Just before we reached North Haven, a Herring Gull flew in and perched close to the path.  Gulls get a bad press, They are currently a red listed bird, struggling to recover from the Botulism poisoning they suffered in the late eighties.  Given a close look they are a strikingly handsome bird.

As we watched it was joined by who we must assume was its mate and they entered into some gull conversation.  While looking quite fearsome they also look very striking

I hoped that before we left I could get the chance to photograph the auks that were on the cliffs close to the landing steps.  Fortunately we had time, and were allowed to go down the steps early to get the chance.

The razorbill up close is smart, and probably one of my favourites with the white eyeliner, a striking yellow gape.

They can also look quite fluffy.

All three auks were here, the Puffins higher up on the grass, but also gathered on the rocks where they would fly off and return with the comical landing techniques.

Further down the cliff were the Guillemots, I leaned over the fence, and looked down as they looked up at me.  They remind me of the alien figures you can see, the black eyes having that blank other worldly look.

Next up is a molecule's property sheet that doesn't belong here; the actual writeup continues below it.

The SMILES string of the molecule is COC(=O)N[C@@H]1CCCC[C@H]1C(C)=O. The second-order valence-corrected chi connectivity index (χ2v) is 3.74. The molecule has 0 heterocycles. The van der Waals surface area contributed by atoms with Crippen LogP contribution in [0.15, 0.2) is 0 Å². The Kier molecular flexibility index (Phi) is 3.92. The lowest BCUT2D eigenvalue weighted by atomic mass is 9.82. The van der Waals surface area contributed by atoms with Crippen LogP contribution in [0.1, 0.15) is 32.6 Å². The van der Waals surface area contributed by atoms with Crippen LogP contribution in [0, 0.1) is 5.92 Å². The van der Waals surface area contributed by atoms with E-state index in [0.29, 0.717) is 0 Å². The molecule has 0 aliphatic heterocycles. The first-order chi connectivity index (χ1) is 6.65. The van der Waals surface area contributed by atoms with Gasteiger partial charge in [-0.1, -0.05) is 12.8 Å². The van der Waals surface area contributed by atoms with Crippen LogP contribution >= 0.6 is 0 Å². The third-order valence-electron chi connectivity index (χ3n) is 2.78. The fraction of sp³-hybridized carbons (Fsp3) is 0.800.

There are two types of Guillemots but of the same species.  Some have the white line behind the back of the eye, these are known as Bridled.  You can see both here.

And here you can see the difference between the Razorbill, and Guillemot, the Razorbill more stocky and black, while the Guillemot is a chocolate brown, and with a more softer look.

We moved down the steps to the bottom as the auks were gathering close on the water.  It was probably due to the fact that they have been fed that they came so close, but it was nice to get some close shots.

The Guillemot.

A Razorbill, looking a little browner than in other photographs

And of course the Puffin, gorgeous.

Finally the Dale Princess appeared around the headland and we were off back to the mainland.

It had been a wonderful day, the weather adding to the spectacle.  We had seen everything there was to see other than the Short-eared Owls, but then one shouldn't be greedy.  

Back at the cottage I spent some time before photographing the Swifts that were nesting in the church nearby, this was the best one.

The weather looks set fair so tomorrow will see us off to explore elsewhere.